As adult accountability continues to grow, student accountability continues to shrink. However, at the same time, the state has recently removed the Georgia High School Graduation tests as a requirement for graduation. These tests have been replaced by course-specific End of Course tests that only factor in as 20 percent of their course grade, and students do not have to pass the test in order to pass the course. Paired with trends of relaxing discipline measures, we are communicating to students that the system expects very little of them. A system that holds educators solely accountable for student performance is destined to fail.

A few years ago, Georgia Charter School Amendment 1 passed by large margins because it claimed that it “[p]rovides for improving student achievement and parental involvement through more public charter school options.”

This is a classic half-truth. It is true that each of us wants to improve student achievement in our community. It is true that each of us would like to increase parental involvement in our community. However, the claim that Charter School Amendment 1 has brought us closer to achieving either of those goals is absolutely false.

In November, Georgia voters will be asked at the polls to answer the SR 287 Opportunity School District question: “Shall the Constitution of Georgia be amended to allow the state to intervene in chronically failing public schools in order to improve student performance?” Who would vote no to intervene in “chronically failing public schools”? Who would vote no to “improving student performance”? This is yet another example of our state legislature and our governor using rhetoric to confuse and beguile voters.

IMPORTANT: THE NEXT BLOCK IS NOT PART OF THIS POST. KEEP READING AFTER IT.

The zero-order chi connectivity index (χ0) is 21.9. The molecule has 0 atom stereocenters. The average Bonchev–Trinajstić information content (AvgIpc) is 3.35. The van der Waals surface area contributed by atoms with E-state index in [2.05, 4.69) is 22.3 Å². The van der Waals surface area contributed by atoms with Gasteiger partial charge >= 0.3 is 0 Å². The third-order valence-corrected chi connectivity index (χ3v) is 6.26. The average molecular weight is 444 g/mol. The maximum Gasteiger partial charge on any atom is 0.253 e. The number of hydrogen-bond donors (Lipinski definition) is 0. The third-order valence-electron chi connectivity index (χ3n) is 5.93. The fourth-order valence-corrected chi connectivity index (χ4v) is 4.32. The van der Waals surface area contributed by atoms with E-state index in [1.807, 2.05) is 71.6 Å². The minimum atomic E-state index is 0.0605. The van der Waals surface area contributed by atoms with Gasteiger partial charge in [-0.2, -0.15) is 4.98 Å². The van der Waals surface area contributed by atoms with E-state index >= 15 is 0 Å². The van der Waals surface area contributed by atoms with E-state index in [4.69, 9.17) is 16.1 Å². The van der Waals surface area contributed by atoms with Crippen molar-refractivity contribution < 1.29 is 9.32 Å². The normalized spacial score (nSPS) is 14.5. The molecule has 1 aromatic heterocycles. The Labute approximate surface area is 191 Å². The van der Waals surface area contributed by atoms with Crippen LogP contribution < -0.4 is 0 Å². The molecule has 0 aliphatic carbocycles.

The fact is that the state already has the power to intervene through a progression of measures over time. The fear within education that drives us to conform and do whatever we can to stay off the Focus Schools List is that the state can and will take over schools that do not meet the state’s expected timeline of progress. The “Opportunity School District” Amendment would remove due process and the opportunities of school districts to make changes over time that could result in higher student achievement. SR 287 will further prevent local school districts from crafting their own policies to best address the needs of their own students.  

We must develop a plan to get everyone in this community, regardless of race, political affiliation and income level, to come together to oppose the Opportunity School District Amendment. We cannot consent to losing all control of how our children are educated, but we must also not consent to following policies we know as educators to be harmful to authentic learning. I hope Superintendent Philip Lanoue will help lead this charge.

Clarke County needs to reinstate a district attendance policy at the high school level that sends the message that classroom instruction is important—so important, in fact, that if you miss too many days without documented excuses, you cannot earn credit. If one feels he or she deserves the credit due to special circumstances, he can present the case before a review panel.

I hope the school board, Dr. Lanoue and administrators at every school in this district will focus their energy on making sure that students learn to make good choices in life and function healthily in a collective manner by supporting teachers in their efforts to provide disciplined and productive learning environments. I hope that every educator rises up to achieve the genius of our current age and stop the insanity of punishing school districts simply because they happen to serve students with many challenges to overcome.

We must all demand through our votes and our voices that local, state and national politicians operate with integrity and seek real solutions to the problems facing communities, rather than allowing legislators to mislead and deceive the public.